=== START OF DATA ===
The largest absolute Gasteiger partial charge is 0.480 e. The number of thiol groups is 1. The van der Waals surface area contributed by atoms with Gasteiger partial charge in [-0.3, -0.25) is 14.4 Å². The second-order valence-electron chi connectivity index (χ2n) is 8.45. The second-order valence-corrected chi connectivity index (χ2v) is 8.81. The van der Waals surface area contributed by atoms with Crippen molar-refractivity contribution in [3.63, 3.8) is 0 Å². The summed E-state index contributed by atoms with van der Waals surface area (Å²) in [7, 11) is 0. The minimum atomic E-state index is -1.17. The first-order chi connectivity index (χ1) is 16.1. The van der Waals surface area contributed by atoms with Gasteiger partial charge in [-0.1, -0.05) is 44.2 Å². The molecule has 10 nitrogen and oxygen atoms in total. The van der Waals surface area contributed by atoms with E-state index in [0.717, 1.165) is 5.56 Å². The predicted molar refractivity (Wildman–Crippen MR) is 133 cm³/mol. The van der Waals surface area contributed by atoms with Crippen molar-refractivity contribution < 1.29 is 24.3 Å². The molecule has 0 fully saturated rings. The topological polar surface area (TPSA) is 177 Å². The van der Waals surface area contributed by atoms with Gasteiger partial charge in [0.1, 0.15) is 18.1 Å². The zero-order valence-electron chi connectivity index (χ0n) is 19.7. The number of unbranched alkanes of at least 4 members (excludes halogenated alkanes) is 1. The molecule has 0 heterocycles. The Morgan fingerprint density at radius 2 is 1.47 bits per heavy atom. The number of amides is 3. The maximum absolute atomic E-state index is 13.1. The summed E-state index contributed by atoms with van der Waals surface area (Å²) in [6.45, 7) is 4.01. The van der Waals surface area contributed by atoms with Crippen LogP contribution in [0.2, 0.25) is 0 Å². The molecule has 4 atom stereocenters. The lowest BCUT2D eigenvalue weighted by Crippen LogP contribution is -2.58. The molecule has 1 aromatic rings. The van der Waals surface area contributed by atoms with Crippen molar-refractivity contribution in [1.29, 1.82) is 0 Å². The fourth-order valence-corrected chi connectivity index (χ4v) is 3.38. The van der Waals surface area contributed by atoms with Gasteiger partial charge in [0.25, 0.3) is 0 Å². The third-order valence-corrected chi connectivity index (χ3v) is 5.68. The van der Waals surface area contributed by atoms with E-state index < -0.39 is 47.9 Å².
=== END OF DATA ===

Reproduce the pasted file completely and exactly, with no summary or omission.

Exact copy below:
The largest absolute Gasteiger partial charge is 0.480 e. The number of thiol groups is 1. The van der Waals surface area contributed by atoms with Gasteiger partial charge in [-0.3, -0.25) is 14.4 Å². The second-order valence-electron chi connectivity index (χ2n) is 8.45. The second-order valence-corrected chi connectivity index (χ2v) is 8.81. The van der Waals surface area contributed by atoms with Crippen molar-refractivity contribution in [3.63, 3.8) is 0 Å². The summed E-state index contributed by atoms with van der Waals surface area (Å²) in [7, 11) is 0. The minimum atomic E-state index is -1.17. The first-order chi connectivity index (χ1) is 16.1. The van der Waals surface area contributed by atoms with Gasteiger partial charge in [-0.1, -0.05) is 44.2 Å². The molecule has 10 nitrogen and oxygen atoms in total. The van der Waals surface area contributed by atoms with E-state index in [0.717, 1.165) is 5.56 Å². The predicted molar refractivity (Wildman–Crippen MR) is 133 cm³/mol. The van der Waals surface area contributed by atoms with Crippen molar-refractivity contribution < 1.29 is 24.3 Å². The molecule has 0 fully saturated rings. The topological polar surface area (TPSA) is 177 Å². The van der Waals surface area contributed by atoms with Gasteiger partial charge in [0.1, 0.15) is 18.1 Å². The zero-order valence-electron chi connectivity index (χ0n) is 19.7. The number of unbranched alkanes of at least 4 members (excludes halogenated alkanes) is 1. The molecule has 0 heterocycles. The Morgan fingerprint density at radius 2 is 1.47 bits per heavy atom. The number of amides is 3. The maximum absolute atomic E-state index is 13.1. The summed E-state index contributed by atoms with van der Waals surface area (Å²) in [6.45, 7) is 4.01. The van der Waals surface area contributed by atoms with Crippen LogP contribution in [0.2, 0.25) is 0 Å². The molecule has 4 atom stereocenters. The lowest BCUT2D eigenvalue weighted by Crippen LogP contribution is -2.58. The molecule has 1 aromatic rings. The van der Waals surface area contributed by atoms with Crippen molar-refractivity contribution in [1.29, 1.82) is 0 Å². The fourth-order valence-corrected chi connectivity index (χ4v) is 3.38. The van der Waals surface area contributed by atoms with Gasteiger partial charge in [0.25, 0.3) is 0 Å². The third-order valence-corrected chi connectivity index (χ3v) is 5.68. The van der Waals surface area contributed by atoms with E-state index < -0.39 is 47.9 Å².